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{6} The Effectiveness of The Imagination In Executing Motions

May 9, 2017

{6} The Effectiveness of The Imagination In Executing Motions

AN EXAMPLE: EXECUTING DOUBLE OCTAVES IN SPEED (It takes time to move in space)

The most powerful way to do this would be to raise both the arms several feet or more between each octave and the next.   There is a however limit as to how fast we can do this.  If we try to make these motions occur faster, there is simply not enough time to raise the arms all the way up, there is only time to lift them a short distance above the keyboard.  It takes time to move in space.


There is a difference perceiving motion externally with the eyes and perceiving it internally

in our body – kinesthetically.  Usually the outward perception masks the inward, but by closing the eyes, we can become in tune with the just the inward sensations.


The possibility exists for a motion to feel like it is happening although to an external observer no motion is perceived.   And sight no longer contradicts our inward sensations.

Start by counting slowly from one to five as you raise and then lower your arms.   Then repeat the action in full.  Each time you do,, double the number to which you count.  No matter how high you count, at no moment should you loose the internal sensation that motion is still happening.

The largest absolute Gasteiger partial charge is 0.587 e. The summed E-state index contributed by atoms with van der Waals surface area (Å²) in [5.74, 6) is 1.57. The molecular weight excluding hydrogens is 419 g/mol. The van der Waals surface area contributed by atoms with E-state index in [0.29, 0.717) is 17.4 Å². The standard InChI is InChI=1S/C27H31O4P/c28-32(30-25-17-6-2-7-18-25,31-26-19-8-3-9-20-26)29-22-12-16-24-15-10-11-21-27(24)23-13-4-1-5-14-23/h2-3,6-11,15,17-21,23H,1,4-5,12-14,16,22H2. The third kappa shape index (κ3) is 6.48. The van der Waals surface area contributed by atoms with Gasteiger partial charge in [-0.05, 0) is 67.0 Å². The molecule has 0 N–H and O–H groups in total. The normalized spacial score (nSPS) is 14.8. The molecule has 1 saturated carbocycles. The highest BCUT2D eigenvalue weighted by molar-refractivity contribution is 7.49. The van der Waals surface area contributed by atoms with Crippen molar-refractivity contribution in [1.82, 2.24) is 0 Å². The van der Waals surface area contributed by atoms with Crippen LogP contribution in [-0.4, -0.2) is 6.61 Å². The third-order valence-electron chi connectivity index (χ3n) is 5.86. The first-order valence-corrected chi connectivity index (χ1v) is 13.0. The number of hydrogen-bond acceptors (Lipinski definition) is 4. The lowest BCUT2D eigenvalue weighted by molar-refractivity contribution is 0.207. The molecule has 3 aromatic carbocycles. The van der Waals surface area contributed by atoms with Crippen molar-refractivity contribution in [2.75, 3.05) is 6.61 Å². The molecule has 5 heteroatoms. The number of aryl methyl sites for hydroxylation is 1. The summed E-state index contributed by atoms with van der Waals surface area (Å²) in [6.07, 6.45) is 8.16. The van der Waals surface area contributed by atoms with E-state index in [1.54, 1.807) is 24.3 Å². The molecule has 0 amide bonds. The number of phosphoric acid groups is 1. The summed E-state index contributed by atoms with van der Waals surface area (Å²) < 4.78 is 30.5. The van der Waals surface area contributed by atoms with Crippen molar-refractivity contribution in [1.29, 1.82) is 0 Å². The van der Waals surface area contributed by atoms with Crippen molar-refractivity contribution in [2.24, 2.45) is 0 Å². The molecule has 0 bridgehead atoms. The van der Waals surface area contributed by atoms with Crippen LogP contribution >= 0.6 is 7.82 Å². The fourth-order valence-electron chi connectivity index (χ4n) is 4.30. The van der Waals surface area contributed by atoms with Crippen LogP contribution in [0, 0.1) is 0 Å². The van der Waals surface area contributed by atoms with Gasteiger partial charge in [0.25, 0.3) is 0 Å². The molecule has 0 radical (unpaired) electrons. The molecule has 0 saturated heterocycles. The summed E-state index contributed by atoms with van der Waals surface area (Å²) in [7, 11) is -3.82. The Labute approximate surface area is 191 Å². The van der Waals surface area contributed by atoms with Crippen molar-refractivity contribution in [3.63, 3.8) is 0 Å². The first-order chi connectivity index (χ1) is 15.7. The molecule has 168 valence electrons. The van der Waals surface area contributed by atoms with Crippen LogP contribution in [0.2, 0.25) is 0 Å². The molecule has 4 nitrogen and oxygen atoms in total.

In the next phase, practice feeling as if you are raising and lowering your arms through a wide ambit in space, though no motion is occurring within the space outside your body.  The neurons in our brain can remember what the feeling was like from before, and recreate the same bodily sensations.   You can see where this is leading.   ///26///


Begin in the first measure to play slowly, athletically raising and lowering your arms, and then segue into a faster and faster tempo.  The motions of the arm will become compressed but will actually gain power thereby and not loose power.

In the imagination there is no lower time limit for the muscles to reproduce the entire scope of the sensation the sensation of raising the arms up high and lowering them again.  This stems entirely from the difference between what a motion feels like and what a motion looks like.   Even if only an instant on the clock transpires, our muscles can still feel like we are going through the full extent of the motion.


In this distinction between inner and outward perceptions lies the key to harnessing the energy necessary to execute the most difficult passages, including but not limited to the one we are considering.


-How the distinction between inner and outer sensations explains why a fine pianist can skip from one part of the keyboard to another, without there being the perception of intervening motion through visual space on the part of an observer. The hand seems magically to have reappeared in another place

-How, through our inner kinesthetic sensations we can develop control of fractions of seconds in the flow of the music.

-How an analogous consideration of our more general feelings (not our kinesthetic ones) leads to exquisite-sounding playing. That time itself can be dilated or compressed: one can do a lot with a phrase if a second on the clock feels many seconds in our consciousness.


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